January 9, 2014 / 5:15 PM / 5 years ago

Bjoergen remains benchmark in cross-country

(Reuters) - Marit Bjoergen is just looking to win one more gold medal at the Sochi Olympics - a relatively modest goal after the Norwegian cross-country skier’s haul made her the most successful athlete at the 2010 Games.

Norway's Marit Bjorgen skis to win the women's prologue 2.5km classic individual World Cup ski race in Falun March 18, 2011. REUTERS/Anders Wiklund/SCANPIX

She remains the woman to beat in the sport following her five medals, three of them gold, at the last Olympics in Vancouver.

The 33-year-old Bjoergen would settle for just one more title in Russia in February, where she says she could compete in all six cross-country team and individual events.

“My goal is one individual gold. I know how hard it is, you have to have a good day, there can also be some problems with the weather,” she told Reuters.

Bjoergen, who developed her strength growing up on a farm, has a reputation as being approachable and down to earth despite her success in one of her country’s favorite sports.

Her triumph in 2010 and subsequent domination of the sport represent a spectacular comeback after a series of lean seasons that left her contemplating her future.

She decided to stick with it but made changes to her training program to focus more on core strength and started to eat more fish as part of a healthier diet.

She dispensed with a piercing in her eyebrow after being told it could sap energy and, more tellingly, called on the services of sports psychologist Britt Tajet-Foxell, who works with dancers at the Royal Ballet in London.

Polish rival Justyna Kowalczyk did strike a sour note in Vancouver, questioning whether Bjoergen would have won without clearance to use her asthma medication.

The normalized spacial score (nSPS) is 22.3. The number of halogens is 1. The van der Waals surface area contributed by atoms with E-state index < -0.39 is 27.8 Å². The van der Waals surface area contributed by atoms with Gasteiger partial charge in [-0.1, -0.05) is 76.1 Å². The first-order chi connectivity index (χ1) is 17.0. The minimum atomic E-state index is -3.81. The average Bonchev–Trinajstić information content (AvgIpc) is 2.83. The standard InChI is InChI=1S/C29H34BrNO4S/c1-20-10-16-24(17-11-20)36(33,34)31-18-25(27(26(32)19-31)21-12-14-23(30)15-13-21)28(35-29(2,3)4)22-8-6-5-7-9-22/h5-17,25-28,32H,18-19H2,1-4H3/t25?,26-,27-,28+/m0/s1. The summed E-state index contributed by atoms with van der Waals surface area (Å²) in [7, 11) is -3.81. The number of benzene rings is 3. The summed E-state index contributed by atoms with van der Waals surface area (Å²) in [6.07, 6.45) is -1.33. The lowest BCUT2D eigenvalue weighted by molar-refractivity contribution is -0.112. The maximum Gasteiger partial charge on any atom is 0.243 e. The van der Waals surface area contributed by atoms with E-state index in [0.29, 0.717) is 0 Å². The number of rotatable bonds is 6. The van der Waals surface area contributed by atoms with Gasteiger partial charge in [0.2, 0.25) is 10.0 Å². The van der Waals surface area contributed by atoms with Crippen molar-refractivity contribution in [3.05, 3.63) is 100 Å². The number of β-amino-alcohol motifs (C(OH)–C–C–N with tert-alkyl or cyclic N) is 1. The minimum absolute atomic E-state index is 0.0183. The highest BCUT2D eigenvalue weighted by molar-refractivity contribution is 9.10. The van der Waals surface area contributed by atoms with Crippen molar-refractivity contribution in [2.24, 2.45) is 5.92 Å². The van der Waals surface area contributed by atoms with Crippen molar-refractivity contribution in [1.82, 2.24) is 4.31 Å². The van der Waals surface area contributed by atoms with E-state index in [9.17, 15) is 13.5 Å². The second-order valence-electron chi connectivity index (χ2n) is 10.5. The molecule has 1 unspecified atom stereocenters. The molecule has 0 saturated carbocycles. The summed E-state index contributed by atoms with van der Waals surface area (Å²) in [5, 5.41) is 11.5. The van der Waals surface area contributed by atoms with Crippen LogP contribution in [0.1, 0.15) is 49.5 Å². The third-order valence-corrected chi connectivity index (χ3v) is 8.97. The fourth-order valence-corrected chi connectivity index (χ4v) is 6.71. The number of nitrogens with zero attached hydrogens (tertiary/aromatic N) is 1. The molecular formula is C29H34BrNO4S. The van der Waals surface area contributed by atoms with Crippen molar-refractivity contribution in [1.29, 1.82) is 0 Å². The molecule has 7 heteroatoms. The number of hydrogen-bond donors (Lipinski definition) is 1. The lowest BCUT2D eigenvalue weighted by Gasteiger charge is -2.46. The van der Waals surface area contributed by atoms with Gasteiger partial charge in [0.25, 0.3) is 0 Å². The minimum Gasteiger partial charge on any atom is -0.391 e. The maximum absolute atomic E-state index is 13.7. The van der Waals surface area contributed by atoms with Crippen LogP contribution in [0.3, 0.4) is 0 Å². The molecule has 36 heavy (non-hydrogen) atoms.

Bjoergen says she has learned to live with raised expectations after her success in Vancouver, having followed that with four golds in the world championships on home soil in 2011.

“I’m 33 and I think I know how to take this. For me, it’s important to relax and concentrate on what I want to do.”

Tajet-Foxell will also be in Sochi to offer Bjoergen advice which the skier says helps her to “think about how good I can be at my best, and what power I have.”

Regarded as a good team player, Bjoergen says she gets on well with younger team mates including Therese Johaug, whose glamorous image has won her endorsement deals with fashion brands in Norway.

“They give me motivation and are pushing me on in training,” she says of her younger colleagues.

The Norwegian has not competed in Sochi before but has been preparing for the Olympics at altitude in the Swiss Alps to get used to the likely conditions.

She plans to arrive in Russia a week before the Games open on February 7.

Bjoergen refuses to be drawn on whether this could be her last Olympics, saying she will review things after the end of the season in March.

“It’s hard to say, maybe this is my last Olympics,” she said. “If the motivation is gone, then I am finished.

Additional reporting by Terje Solsvik and Balazs Korany in Oslo; Writing by Keith Weir, Editing by Julien Pretot

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